Should animals have rights similar to human rights? Michael's Essay
The hearing in New York this week was unprecedented. For the first time in history, a judge heard legal arguments to grant habeas corpus, the "Great Writ", to two non-humans.
The suit was brought by a group called the Nonhuman Rights Project, on behalf of two chimpanzees named Leo and Hercules. The two chimps are being held in the state university for a scientific study in locomotion. If granted, the habeas corpus writ would see them released and transferred to a sanctuary in Florida.
Until a few years ago, I never paid much attention to how the animals I ate found their way to my table, let alone to the idea that they deserved some kind of rights. Until I interviewed Temple Grandin. She is the extraordinary woman who overcame autism to become the world's leading expert of the ethical treatment of domestic animals. She taught me a lot.
On the face of it, the New York lawsuit seems preposterous. How could an animal's so-called rights be placed on the same plane as those of a human being? After all, the Bible tells us we have dominion over all kinds of things, including the beasts of the earth. Moreover, our economies depend to a large extent on the idea that animals are property; how can they possibly deserve rights?
Well, the answer can be found in an important just-released book called Canadian Perspectives on Animals and the Law, published by Irwin Law.
In a series of 12 absorbing essays, the authors make a strong case for consideration of rights for animals. This is from the philosophical argument for animal rights by Angus Taylor: "If we ascribe certain moral rights to humans on the basis of particular qualities such as the ability to suffer or the capacity for self-awareness, then we cannot deny those rights to non-humans who possess the same qualities."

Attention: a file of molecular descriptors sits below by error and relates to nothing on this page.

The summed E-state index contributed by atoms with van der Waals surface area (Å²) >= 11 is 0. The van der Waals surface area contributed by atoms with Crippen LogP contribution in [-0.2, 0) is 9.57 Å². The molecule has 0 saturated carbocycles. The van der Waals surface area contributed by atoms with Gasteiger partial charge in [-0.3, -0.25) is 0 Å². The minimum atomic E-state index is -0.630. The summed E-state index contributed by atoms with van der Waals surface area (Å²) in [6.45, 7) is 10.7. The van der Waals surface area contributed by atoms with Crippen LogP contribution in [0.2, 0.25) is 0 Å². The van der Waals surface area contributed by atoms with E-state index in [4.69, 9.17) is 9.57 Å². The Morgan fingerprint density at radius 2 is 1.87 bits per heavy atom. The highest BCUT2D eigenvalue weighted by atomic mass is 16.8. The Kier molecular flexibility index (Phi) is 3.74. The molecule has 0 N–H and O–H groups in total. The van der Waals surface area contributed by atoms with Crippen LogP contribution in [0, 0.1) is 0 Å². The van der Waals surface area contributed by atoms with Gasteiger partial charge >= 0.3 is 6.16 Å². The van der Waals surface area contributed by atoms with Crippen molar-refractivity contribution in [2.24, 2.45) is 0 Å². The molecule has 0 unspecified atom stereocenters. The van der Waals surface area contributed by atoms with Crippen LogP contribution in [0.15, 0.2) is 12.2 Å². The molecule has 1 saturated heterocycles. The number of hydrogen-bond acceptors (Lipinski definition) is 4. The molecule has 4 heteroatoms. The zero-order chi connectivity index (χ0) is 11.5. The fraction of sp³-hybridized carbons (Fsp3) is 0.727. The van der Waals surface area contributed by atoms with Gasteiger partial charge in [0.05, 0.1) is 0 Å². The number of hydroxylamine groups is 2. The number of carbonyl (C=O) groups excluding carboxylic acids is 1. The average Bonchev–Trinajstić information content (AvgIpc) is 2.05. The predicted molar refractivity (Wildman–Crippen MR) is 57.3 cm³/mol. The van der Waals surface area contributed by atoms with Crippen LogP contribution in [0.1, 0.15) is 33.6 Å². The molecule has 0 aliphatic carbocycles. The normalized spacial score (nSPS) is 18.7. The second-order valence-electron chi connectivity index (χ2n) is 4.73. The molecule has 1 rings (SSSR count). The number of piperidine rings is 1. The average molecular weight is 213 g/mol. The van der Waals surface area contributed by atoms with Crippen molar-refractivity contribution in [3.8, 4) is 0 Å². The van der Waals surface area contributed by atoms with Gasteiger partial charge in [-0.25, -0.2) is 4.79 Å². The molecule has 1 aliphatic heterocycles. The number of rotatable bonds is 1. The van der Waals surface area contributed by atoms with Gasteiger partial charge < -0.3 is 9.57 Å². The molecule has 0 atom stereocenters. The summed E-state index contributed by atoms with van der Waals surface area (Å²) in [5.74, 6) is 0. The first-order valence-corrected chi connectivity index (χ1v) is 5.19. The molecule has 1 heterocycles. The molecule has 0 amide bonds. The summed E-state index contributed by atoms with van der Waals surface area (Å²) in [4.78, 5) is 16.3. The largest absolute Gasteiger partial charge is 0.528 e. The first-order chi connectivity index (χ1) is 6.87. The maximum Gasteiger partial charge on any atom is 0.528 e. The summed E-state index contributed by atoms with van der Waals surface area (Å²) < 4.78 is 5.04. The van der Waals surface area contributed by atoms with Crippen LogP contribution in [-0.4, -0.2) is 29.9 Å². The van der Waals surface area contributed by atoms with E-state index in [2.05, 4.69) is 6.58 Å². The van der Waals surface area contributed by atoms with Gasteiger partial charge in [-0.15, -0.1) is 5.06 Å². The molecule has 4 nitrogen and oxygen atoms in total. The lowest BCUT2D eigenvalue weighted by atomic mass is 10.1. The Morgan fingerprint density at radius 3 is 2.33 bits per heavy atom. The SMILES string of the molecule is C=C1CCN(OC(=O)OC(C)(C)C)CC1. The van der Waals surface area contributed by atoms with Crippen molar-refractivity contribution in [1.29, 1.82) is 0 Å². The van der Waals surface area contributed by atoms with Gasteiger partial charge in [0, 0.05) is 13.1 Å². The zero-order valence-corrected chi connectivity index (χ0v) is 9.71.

That to me is the nub of the argument: animals are sentient and self-aware and they can suffer pain. Just like the rest of us."If we ascribe certain moral rights to humans on the basis of particular qualities such as the ability to suffer or the capacity for self-awareness, then we cannot deny those rights to non-humans who possess the same qualities."
The whole idea is not as far-fetched as one might think. In Europe, several countries have taken up the cause of animal rights.
In India, the Kerala high court decreed that circus animals were entitled to a dignified existence within the meaning of the Indian constitution. In 2014, Quebec amended its Civil Code to say that animals were more than property, that they were sentient beings.
But over all, as the authors of an essay on Canada point out, we have a terrible record when it comes to animal welfare --- far behind other countries.
"It (the government) has actively opposed the development of progressive international norms with respect to certain wild species like whales, seals and polar bears." Each essay makes a strong case for reform. Taken together, they suggest that bestowing certain rights on animals enhances us as a country.
The editors remind us of the famous quote by Gandhi: "The greatness of a nation and its moral progress can be judged by the way its animals are treated."